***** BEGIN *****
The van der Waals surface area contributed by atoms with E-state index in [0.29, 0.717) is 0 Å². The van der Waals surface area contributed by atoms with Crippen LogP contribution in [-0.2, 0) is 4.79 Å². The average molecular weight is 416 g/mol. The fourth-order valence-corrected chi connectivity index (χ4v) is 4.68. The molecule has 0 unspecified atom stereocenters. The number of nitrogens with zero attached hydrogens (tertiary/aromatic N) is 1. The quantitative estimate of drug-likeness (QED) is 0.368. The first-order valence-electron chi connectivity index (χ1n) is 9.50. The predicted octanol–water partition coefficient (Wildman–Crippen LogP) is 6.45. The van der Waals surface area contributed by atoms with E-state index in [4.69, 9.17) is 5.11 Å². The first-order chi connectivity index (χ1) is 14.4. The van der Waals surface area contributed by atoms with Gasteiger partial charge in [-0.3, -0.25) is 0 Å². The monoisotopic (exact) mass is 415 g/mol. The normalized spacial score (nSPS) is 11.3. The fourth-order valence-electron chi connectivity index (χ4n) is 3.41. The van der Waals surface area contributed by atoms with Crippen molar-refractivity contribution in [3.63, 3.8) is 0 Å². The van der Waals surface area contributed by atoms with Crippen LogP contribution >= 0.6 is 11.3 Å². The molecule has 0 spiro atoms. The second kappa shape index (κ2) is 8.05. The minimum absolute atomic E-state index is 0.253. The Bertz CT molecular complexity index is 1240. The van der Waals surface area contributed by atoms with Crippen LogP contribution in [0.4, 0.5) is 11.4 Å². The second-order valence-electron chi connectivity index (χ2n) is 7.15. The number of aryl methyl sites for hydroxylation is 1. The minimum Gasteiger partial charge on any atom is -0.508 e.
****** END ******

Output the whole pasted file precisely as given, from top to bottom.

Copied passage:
The van der Waals surface area contributed by atoms with E-state index in [0.29, 0.717) is 0 Å². The van der Waals surface area contributed by atoms with Crippen LogP contribution in [-0.2, 0) is 4.79 Å². The average molecular weight is 416 g/mol. The fourth-order valence-corrected chi connectivity index (χ4v) is 4.68. The molecule has 0 unspecified atom stereocenters. The number of nitrogens with zero attached hydrogens (tertiary/aromatic N) is 1. The quantitative estimate of drug-likeness (QED) is 0.368. The first-order valence-electron chi connectivity index (χ1n) is 9.50. The predicted octanol–water partition coefficient (Wildman–Crippen LogP) is 6.45. The van der Waals surface area contributed by atoms with E-state index in [4.69, 9.17) is 5.11 Å². The first-order chi connectivity index (χ1) is 14.4. The van der Waals surface area contributed by atoms with Gasteiger partial charge in [-0.3, -0.25) is 0 Å². The monoisotopic (exact) mass is 415 g/mol. The normalized spacial score (nSPS) is 11.3. The fourth-order valence-electron chi connectivity index (χ4n) is 3.41. The van der Waals surface area contributed by atoms with Crippen molar-refractivity contribution in [3.63, 3.8) is 0 Å². The van der Waals surface area contributed by atoms with Crippen LogP contribution >= 0.6 is 11.3 Å². The molecule has 0 spiro atoms. The second kappa shape index (κ2) is 8.05. The minimum absolute atomic E-state index is 0.253. The Bertz CT molecular complexity index is 1240. The van der Waals surface area contributed by atoms with Crippen LogP contribution in [0.4, 0.5) is 11.4 Å². The second-order valence-electron chi connectivity index (χ2n) is 7.15. The number of aryl methyl sites for hydroxylation is 1. The minimum Gasteiger partial charge on any atom is -0.508 e.